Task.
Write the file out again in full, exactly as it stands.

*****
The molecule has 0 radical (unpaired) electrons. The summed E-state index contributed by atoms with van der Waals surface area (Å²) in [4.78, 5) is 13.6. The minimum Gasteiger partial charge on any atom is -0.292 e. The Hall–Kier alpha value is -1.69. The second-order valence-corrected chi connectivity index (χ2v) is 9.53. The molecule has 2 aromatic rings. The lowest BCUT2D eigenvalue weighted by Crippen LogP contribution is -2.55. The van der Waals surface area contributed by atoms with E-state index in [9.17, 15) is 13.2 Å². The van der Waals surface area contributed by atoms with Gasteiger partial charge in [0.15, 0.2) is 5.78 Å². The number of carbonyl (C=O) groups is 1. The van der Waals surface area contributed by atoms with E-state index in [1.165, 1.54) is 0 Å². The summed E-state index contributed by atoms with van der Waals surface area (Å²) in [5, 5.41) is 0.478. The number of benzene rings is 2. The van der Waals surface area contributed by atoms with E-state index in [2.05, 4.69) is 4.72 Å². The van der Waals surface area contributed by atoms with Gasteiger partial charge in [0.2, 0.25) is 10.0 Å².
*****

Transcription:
The molecule has 0 radical (unpaired) electrons. The summed E-state index contributed by atoms with van der Waals surface area (Å²) in [4.78, 5) is 13.6. The minimum Gasteiger partial charge on any atom is -0.292 e. The Hall–Kier alpha value is -1.69. The second-order valence-corrected chi connectivity index (χ2v) is 9.53. The molecule has 2 aromatic rings. The lowest BCUT2D eigenvalue weighted by Crippen LogP contribution is -2.55. The van der Waals surface area contributed by atoms with E-state index in [9.17, 15) is 13.2 Å². The van der Waals surface area contributed by atoms with Gasteiger partial charge in [0.15, 0.2) is 5.78 Å². The number of carbonyl (C=O) groups is 1. The van der Waals surface area contributed by atoms with E-state index in [1.165, 1.54) is 0 Å². The summed E-state index contributed by atoms with van der Waals surface area (Å²) in [5, 5.41) is 0.478. The number of benzene rings is 2. The van der Waals surface area contributed by atoms with E-state index in [2.05, 4.69) is 4.72 Å². The van der Waals surface area contributed by atoms with Gasteiger partial charge in [0.2, 0.25) is 10.0 Å².